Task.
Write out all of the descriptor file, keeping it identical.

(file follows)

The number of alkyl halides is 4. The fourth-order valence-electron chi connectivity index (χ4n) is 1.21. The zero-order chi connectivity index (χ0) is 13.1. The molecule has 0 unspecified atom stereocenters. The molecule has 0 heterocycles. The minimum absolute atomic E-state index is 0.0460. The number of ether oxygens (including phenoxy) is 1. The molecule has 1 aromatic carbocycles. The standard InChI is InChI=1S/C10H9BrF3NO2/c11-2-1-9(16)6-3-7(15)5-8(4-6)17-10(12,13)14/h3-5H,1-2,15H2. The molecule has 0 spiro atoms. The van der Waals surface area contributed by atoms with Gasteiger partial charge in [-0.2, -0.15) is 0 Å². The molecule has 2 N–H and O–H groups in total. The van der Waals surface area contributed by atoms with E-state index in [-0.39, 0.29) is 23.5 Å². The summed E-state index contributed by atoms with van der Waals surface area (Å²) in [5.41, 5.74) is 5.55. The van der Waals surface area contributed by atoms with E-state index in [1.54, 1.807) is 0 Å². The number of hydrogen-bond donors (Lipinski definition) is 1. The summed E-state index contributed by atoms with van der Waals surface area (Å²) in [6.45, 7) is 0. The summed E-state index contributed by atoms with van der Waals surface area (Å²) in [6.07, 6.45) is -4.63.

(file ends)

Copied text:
The number of alkyl halides is 4. The fourth-order valence-electron chi connectivity index (χ4n) is 1.21. The zero-order chi connectivity index (χ0) is 13.1. The molecule has 0 unspecified atom stereocenters. The molecule has 0 heterocycles. The minimum absolute atomic E-state index is 0.0460. The number of ether oxygens (including phenoxy) is 1. The molecule has 1 aromatic carbocycles. The standard InChI is InChI=1S/C10H9BrF3NO2/c11-2-1-9(16)6-3-7(15)5-8(4-6)17-10(12,13)14/h3-5H,1-2,15H2. The molecule has 0 spiro atoms. The van der Waals surface area contributed by atoms with Gasteiger partial charge in [-0.2, -0.15) is 0 Å². The molecule has 2 N–H and O–H groups in total. The van der Waals surface area contributed by atoms with E-state index in [-0.39, 0.29) is 23.5 Å². The summed E-state index contributed by atoms with van der Waals surface area (Å²) in [5.41, 5.74) is 5.55. The van der Waals surface area contributed by atoms with E-state index in [1.54, 1.807) is 0 Å². The number of hydrogen-bond donors (Lipinski definition) is 1. The summed E-state index contributed by atoms with van der Waals surface area (Å²) in [6.45, 7) is 0. The summed E-state index contributed by atoms with van der Waals surface area (Å²) in [6.07, 6.45) is -4.63.